Tag Archives: Uber

The Third Wave Opportunity on Mobile

19 Aug

There’s really two sets of major players on mobile.  The first is historically desktop-focused companies where their pageviews started on the desktop and are now shifting rapidly to mobile as the share of time spent by users switches from the desktop to smartphones and tablets.  This includes services like Groupon, Google Maps, Yelp, Dropbox, Facebook, Twitter, eBay, Fab, Digg, Huffington Post, Gmail, Linkedin, Amazon, Skype, Salesforce, Kayak, TripAdvisor, and a whole host of others.  The second group is companies who started on mobile and don’t make sense without it.  Evernote, Uber, Prezi, WhatsApp, most mobile games, Roambi in the enterprise, and others are in this category.   

What’s interesting is that in terms of pure reach, the traditional desktop companies are really dominating.  The first wave of adoption of mobile apps has benefited strong desktop brands whose services make as much sense or are stronger even on mobile.   Check any smartphone n the US and you’re likely to see some mix of Facebook, Yelp, Google Maps, and Twitter apps to name a few.  Perhaps this shouldn’t be surprising since these are some of the most popular services globally.  And as mobile increases as a percentage of online time spent and as total hours spent online increases because of mobile, you’d expect these services to benefit.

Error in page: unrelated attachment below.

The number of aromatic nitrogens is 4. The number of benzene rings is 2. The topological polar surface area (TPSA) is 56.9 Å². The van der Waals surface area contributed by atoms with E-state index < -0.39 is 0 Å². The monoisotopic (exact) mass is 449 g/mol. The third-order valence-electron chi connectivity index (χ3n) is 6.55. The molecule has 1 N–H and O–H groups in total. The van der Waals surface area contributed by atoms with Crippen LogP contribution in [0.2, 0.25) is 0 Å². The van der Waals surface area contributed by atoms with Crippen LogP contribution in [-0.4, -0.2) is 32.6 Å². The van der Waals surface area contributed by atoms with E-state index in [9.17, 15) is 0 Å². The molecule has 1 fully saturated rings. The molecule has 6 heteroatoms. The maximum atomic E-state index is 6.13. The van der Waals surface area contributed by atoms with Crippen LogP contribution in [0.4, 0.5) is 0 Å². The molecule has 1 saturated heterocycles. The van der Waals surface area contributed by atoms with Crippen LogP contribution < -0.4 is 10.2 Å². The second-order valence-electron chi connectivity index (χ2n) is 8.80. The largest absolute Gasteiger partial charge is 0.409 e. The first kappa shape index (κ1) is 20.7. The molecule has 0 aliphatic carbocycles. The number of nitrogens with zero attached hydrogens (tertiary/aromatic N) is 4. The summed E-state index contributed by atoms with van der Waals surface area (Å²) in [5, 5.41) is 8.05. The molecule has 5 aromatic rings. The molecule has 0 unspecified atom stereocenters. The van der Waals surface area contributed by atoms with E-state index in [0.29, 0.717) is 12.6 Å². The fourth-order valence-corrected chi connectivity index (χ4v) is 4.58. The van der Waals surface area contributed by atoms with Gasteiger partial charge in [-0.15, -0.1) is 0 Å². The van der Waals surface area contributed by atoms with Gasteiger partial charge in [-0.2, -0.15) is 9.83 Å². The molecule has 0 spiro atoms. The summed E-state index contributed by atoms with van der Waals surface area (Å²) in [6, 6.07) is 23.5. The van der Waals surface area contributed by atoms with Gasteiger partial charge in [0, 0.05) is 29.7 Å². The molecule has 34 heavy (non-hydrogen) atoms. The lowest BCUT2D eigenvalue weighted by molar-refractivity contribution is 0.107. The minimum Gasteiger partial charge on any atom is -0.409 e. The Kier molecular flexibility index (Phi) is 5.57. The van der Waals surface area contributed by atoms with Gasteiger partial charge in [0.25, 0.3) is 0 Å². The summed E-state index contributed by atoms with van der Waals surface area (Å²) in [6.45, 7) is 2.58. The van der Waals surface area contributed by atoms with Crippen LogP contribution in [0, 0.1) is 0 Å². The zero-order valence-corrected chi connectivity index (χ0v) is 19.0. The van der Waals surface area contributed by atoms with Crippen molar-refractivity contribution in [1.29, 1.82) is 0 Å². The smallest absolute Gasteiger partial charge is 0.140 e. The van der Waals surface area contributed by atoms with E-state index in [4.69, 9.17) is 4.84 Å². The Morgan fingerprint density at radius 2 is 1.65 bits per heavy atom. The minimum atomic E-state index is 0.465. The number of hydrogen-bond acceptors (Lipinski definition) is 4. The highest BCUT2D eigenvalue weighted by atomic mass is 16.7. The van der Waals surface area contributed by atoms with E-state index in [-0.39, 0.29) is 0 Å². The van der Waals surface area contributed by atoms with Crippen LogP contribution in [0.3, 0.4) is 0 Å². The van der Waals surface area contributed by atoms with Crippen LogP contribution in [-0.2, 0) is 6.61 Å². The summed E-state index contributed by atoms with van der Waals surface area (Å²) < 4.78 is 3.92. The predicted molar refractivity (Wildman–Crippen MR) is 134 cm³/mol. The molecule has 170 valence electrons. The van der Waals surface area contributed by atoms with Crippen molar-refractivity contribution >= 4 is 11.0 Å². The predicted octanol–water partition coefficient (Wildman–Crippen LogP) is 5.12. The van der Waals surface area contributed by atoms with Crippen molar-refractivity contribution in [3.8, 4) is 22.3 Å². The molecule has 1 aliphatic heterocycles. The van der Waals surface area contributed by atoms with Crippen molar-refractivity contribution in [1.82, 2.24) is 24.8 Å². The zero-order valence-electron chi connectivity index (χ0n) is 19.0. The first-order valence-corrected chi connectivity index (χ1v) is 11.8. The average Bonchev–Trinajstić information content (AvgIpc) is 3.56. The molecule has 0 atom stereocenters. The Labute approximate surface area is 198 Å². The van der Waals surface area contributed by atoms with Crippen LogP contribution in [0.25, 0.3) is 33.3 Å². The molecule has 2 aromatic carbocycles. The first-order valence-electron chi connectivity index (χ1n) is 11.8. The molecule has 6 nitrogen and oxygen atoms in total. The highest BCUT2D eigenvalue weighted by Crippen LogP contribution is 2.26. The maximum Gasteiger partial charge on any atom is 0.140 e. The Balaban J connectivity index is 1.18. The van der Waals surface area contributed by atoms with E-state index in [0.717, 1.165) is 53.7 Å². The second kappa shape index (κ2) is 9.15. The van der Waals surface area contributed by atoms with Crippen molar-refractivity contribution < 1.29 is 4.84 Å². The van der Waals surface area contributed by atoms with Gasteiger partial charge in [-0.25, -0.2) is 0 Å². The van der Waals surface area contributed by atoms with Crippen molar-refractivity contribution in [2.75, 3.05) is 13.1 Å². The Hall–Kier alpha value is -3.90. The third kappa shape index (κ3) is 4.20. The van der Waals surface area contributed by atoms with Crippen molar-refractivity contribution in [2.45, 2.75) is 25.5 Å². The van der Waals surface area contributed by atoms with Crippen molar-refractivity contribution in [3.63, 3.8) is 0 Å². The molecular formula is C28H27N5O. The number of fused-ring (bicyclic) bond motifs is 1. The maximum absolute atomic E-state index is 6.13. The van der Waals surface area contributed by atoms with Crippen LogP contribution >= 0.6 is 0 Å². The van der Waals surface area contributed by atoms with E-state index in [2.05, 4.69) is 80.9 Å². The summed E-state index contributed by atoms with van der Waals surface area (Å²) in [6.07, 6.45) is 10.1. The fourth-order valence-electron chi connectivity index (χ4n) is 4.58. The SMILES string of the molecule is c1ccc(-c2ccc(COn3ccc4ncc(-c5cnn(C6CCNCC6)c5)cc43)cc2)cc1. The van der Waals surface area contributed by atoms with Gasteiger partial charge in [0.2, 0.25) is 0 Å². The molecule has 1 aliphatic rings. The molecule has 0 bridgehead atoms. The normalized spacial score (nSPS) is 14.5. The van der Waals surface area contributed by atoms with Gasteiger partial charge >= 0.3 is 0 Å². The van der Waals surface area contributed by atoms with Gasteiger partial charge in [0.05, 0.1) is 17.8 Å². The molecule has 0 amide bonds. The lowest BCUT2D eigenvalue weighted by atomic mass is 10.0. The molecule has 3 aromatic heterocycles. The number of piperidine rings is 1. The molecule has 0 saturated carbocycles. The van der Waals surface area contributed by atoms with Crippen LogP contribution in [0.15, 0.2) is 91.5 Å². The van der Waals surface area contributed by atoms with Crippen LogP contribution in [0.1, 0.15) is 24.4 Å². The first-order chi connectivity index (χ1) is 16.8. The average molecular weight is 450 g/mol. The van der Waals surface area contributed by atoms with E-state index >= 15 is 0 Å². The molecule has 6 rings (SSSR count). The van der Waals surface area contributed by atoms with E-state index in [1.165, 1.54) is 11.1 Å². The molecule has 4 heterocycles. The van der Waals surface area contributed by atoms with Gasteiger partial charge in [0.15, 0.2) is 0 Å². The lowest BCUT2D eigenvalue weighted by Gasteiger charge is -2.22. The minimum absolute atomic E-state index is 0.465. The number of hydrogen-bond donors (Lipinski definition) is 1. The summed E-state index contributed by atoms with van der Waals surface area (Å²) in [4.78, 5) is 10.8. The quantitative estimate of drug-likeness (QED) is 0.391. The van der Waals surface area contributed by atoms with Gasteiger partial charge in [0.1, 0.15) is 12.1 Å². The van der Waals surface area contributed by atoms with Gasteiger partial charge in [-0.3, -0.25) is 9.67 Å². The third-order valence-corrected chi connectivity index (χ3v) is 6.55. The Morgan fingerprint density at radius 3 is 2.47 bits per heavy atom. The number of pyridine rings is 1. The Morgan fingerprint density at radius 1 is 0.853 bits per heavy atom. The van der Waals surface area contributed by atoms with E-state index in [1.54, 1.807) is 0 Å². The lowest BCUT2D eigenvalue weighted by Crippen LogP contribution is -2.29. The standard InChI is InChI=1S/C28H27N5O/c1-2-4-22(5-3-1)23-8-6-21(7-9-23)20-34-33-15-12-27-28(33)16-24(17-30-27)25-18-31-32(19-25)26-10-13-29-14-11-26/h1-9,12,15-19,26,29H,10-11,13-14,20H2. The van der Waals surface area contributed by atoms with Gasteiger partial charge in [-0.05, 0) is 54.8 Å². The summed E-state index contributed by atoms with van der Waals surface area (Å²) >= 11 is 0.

The next wave of adoption is of mobile-first services.  For some companies like Evernote and Whatsapp, the boat has already sailed in this regard.  For others, there’s huge headroom for adoption.  I’d also argue that there should be a whole slew of services built from the ground up for mobile that we haven’t seen yet.  This is the “third wave opportunity” for mobile apps.  

Gaming and Messaging have been the two killer apps on the smartphone, the former in terms of total time spent and the latter in terms of frequency.  After these, your traditional desktop services like Gmail and Facebook consume a ton of time.  And then you have your set of mobile-first services like Uber that aren’t in the Gaming or Messaging categories.  That last category is growing rapidly and should see many new players emerge.  

There are new ways of re-imagining everything we do on the Web, but for mobile.  For instance, Prezi is re-imagining how you create and view PowerPoint-like presentations on the iPad, and Roambi is reimagining Business Intelligence for mobile.